Building banjo #44, part 3

On the 21st I got to the shop about 6 PM and worked for about three hours.  My first task was to remove the clamps from the peghead and sand it flat on the disk sander.  Then I traced the template onto it, ready to cut out.  The template and the fret position sheet shown later in this post both came from the former and have been very helpful to me.  I believe they are still available online but I don’t know the current address.


Next while the neck was still squarish I put it on the Shopsmith and drilled a 5/8″ hole with a Forstner bit.  I set the table of the Shopsmith to a 3 degree tilt toward the headstock.  This should make the dowel stick come out very close to parallel to the head since the neck heel is cut to 3 degrees.


Then I took the neck back to the bandsaw and cut the corners off to save time sanding the neck profile.  I don’t tilt the table for this job, I just carefully hold the neck at an angle. It’s pretty rough, but there’s no need for precision as long as I don’t cut too deeply into the neck.


Then I took the neck back to the disk sander and used it to round it into a comfortable shape.  I aim for a continuous curve but I don’t use profile templates so each neck is a bit different.  I used a 1″ belt sander to shape the bass side of the neck along the first 5 frets.  Then I went back to the spindle sander and used the 2″ drum to shape the heel and peghead transitions.


The next step was to put a dowel in the vise to hold the neck up vertically and sand it further with the random orbit sander.  I use the lamp to show any defects in the surface, and with the heel end of the neck held in place by the dowel in the mortise I can hold the peghead in my left hand and the sander in my right and rotate the neck as I sand.  I’m not trying to get the final surface here, just to remove the scratches from the sanding disk and any irregularities that remain.


While all this was going on I was also waiting for the hot glue gun to get up to temperature.  I like to leave it plugged in for at least 20 minutes to assure that the glue is good and hot.  I ran a bead of hot glue around the edge of the particle board faceplate and stuck it to the back of the rim blank.  I’m thinking about making an aluminum faceplate instead since the particle board flakes away a bit when I pop the rim off after turning, so I have to keep replacing the faceplate after every 20 rims or so.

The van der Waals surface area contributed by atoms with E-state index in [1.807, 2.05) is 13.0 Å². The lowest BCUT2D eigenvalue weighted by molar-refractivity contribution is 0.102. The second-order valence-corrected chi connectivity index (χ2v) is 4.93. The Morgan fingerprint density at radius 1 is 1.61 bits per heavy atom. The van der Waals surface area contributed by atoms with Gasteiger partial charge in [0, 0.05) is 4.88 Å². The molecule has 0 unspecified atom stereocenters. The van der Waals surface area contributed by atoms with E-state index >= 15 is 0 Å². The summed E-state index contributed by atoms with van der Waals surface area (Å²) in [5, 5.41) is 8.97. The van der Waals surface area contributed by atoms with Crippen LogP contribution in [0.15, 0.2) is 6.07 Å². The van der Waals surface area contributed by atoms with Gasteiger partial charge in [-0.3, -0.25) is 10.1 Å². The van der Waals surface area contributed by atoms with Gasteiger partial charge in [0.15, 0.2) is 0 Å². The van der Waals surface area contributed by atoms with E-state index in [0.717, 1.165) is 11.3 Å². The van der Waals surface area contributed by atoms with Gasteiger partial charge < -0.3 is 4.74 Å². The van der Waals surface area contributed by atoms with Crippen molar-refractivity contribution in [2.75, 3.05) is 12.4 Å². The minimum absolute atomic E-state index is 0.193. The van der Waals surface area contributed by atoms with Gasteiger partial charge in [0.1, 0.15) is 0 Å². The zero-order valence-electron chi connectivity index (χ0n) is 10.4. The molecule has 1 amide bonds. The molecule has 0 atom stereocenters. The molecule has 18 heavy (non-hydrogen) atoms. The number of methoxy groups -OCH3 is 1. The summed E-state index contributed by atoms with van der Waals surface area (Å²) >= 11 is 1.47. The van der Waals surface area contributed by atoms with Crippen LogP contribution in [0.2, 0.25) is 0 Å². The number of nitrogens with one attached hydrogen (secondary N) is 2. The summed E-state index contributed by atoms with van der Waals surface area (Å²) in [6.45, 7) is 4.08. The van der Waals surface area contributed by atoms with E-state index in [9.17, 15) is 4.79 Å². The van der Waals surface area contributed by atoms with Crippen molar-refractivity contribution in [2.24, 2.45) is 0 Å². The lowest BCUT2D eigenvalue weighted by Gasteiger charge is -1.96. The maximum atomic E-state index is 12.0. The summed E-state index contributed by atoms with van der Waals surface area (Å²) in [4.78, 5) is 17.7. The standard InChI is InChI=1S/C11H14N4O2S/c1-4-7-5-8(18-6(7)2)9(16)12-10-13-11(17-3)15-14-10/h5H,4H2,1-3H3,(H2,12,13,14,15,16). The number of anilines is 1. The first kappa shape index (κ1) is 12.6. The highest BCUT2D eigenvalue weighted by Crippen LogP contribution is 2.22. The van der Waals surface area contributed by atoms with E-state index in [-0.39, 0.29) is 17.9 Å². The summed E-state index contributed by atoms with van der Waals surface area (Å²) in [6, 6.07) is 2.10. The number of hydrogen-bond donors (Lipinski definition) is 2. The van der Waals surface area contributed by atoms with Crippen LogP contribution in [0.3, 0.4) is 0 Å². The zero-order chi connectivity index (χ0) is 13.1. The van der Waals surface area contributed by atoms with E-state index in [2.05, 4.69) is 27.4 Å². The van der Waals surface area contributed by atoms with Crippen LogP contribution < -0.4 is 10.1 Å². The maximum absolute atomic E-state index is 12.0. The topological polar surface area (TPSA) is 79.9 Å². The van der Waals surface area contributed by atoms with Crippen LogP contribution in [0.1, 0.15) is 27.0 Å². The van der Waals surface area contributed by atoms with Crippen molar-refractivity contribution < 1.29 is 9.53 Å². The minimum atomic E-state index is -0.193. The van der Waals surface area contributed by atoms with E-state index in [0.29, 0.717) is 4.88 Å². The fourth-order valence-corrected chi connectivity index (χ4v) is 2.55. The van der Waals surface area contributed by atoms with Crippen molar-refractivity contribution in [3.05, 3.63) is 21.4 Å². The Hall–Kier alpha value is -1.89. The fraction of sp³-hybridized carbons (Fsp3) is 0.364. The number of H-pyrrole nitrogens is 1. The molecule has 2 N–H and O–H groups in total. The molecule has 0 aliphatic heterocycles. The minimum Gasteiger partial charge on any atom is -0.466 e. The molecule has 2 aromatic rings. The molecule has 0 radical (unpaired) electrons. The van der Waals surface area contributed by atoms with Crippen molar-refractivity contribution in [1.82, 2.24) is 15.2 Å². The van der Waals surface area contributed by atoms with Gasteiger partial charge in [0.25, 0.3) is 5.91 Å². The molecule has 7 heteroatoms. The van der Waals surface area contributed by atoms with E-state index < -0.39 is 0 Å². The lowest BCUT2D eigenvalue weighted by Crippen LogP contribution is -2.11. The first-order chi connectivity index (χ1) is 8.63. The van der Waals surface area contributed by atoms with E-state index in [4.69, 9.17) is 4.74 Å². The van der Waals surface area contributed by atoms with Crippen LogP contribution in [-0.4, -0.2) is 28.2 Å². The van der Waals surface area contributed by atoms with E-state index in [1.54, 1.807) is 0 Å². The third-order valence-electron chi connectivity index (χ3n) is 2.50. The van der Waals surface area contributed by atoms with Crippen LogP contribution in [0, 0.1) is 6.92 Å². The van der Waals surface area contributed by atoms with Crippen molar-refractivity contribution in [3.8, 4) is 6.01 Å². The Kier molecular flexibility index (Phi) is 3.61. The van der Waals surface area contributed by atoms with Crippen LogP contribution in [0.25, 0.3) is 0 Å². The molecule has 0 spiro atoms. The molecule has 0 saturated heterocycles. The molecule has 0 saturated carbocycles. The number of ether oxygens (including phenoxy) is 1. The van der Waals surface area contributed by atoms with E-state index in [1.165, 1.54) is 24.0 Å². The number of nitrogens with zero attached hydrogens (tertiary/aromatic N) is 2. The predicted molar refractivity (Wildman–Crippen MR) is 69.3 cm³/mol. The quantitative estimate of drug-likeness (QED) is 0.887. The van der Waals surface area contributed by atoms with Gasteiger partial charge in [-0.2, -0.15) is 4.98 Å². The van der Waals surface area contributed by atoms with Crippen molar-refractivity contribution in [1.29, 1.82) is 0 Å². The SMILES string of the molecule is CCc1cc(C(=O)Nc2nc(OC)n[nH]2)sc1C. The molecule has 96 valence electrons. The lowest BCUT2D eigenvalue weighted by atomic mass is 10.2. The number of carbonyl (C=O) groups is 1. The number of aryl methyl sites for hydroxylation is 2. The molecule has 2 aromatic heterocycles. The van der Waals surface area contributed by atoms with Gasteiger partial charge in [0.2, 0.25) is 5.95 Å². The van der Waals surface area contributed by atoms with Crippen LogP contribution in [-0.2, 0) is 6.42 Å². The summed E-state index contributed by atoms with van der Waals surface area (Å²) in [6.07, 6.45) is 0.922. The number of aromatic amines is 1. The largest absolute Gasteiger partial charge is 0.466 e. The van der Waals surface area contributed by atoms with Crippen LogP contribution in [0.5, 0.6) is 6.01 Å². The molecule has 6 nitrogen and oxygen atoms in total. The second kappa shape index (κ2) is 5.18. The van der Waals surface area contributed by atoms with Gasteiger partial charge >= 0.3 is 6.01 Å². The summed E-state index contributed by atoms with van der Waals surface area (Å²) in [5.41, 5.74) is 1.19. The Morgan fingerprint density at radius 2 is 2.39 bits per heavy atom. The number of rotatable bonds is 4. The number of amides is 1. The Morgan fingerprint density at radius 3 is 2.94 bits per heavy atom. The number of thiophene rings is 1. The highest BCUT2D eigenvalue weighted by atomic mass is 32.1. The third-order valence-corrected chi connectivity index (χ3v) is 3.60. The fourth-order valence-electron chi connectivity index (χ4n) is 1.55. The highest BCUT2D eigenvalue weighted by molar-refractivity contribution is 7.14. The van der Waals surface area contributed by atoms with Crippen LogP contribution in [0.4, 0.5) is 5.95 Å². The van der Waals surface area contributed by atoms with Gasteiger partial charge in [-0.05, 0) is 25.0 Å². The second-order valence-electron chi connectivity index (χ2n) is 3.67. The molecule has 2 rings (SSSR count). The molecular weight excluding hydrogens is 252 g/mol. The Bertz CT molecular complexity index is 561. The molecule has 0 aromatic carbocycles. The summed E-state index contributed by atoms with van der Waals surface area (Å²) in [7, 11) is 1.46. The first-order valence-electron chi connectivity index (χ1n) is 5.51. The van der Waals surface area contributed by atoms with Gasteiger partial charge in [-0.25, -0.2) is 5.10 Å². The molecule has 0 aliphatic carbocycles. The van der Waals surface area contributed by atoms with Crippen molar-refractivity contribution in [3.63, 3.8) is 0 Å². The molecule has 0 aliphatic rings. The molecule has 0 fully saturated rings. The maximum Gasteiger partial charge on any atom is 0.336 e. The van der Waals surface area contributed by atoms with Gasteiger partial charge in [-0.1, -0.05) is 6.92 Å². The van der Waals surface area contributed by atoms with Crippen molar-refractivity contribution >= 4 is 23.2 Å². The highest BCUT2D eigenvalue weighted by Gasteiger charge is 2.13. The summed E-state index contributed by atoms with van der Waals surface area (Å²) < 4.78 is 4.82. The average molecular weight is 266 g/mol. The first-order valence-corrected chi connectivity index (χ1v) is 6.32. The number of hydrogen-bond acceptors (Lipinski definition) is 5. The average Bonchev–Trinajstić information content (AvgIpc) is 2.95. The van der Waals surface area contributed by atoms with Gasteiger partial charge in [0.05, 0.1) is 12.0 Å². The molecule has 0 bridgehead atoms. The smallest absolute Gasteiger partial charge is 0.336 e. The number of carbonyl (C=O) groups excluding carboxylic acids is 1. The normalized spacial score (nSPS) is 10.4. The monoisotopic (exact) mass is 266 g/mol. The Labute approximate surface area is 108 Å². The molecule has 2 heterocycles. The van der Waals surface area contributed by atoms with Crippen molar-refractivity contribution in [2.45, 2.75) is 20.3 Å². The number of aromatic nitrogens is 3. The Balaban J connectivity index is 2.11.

Once the rim is mounted I start turning the outside down to size, and then I turn the top down till it’s flat all the way around.  Then I can check with a framing square to see if the rim walls are perpendicular and what the diameter is.  I turned it down to 12″ and then held a strip or 120 grit sandpaper against the rim while it was still spinning.


Then I returned to the top of the rim and made a tone ring profile, and turned the inside of the rim, aiming for 5/8″ thick walls.  P1210040.JPG

Then I popped the rim off the faceplate with a chisel and took it to the spindle sander to clean up the interior.  I don’t do well at sanding the inside while it’s still on the lathe and the spindle sander makes the inside of the rim stay parallel to the outside while it’s being sanded.


The next step was to get started on the fretboard.  I had a piece of jatoba in my box of fretboard wood that was already cut and planed to size, so I didn’t have to do that step.  I often cut and plane them in batches to save time.  I put the truss rod into the neck at this point too, just so I wouldn’t forget to put it in before gluing the fretboard on (I did that once).


I used the helpful fret position template to lay out the fret locations on the board for a 25.5″ scale length with 17 frets.